Cheap Eats 2007: Kotobuki

The black Japanese character dominating the main wall translates as “gathering place,” and that’s what this sushi house in DC’s Palisades is: On a weekday night the room throbs with happy diners. Perched above the better-known Makoto, Kotobuki boasts affordable prices and a quartet of sushi chefs slicing yellowtail, flounder, and eel.

The place is striking for its purity: no teriyaki, stir-fries, or noodle bowls, and no roster of boutique sakes—just one hot and one cold (Hakushika). But the shu mai dumplings filled with bits of shrimp are among the most delicate around, and kamameshi—rice casseroles cooked and served in iron kettles—are pure comfort. Try the one with chicken—eel and vegetables can be had too—and dig down for the crusty bits.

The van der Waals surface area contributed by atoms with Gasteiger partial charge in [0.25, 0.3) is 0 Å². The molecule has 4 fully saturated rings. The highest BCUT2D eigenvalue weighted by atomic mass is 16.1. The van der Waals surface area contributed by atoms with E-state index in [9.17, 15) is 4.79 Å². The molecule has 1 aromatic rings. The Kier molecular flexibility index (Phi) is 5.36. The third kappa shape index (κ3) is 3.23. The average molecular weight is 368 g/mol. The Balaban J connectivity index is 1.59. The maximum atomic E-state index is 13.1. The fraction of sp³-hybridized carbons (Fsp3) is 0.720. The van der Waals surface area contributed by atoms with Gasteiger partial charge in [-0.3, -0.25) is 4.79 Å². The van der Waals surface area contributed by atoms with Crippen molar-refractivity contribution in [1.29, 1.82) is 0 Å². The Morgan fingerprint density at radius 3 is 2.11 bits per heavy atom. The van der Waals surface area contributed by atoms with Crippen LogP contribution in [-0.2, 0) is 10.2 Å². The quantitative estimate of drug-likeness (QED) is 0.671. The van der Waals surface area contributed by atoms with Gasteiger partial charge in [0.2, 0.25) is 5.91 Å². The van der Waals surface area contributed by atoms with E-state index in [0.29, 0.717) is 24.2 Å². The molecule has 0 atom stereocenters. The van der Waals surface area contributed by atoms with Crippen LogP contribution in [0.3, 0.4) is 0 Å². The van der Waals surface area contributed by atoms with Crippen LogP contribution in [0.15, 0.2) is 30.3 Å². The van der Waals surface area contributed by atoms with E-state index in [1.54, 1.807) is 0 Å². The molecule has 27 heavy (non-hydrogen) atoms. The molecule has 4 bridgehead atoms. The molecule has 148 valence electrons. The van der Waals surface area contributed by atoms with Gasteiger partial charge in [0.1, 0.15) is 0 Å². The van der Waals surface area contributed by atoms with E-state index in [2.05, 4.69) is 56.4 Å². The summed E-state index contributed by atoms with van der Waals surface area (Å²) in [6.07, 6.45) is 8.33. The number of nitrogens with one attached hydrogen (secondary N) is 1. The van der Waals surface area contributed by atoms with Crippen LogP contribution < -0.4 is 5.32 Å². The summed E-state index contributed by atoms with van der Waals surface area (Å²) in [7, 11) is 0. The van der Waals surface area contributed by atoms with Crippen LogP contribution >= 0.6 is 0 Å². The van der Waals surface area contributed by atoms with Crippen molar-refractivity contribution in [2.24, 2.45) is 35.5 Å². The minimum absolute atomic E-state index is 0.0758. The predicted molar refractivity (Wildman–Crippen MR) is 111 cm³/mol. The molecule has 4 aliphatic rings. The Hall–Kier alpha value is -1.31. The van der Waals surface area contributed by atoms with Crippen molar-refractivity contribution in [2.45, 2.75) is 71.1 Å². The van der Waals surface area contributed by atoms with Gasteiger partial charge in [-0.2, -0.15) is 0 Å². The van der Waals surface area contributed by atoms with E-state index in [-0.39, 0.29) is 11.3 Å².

Save room for dessert: Pillows of ice cream wrapped in squares of mochi (glutinous rice) make for a pleasantly cool finish.

Open Tuesday through Saturday for lunch and dinner, Sunday for dinner.

Ann Limpert
Executive Food Editor/Critic

Ann Limpert joined Washingtonian in late 2003. She was previously an editorial assistant at Entertainment Weekly and a cook in New York restaurant kitchens, and she is a graduate of the Institute of Culinary Education. She lives in Logan Circle.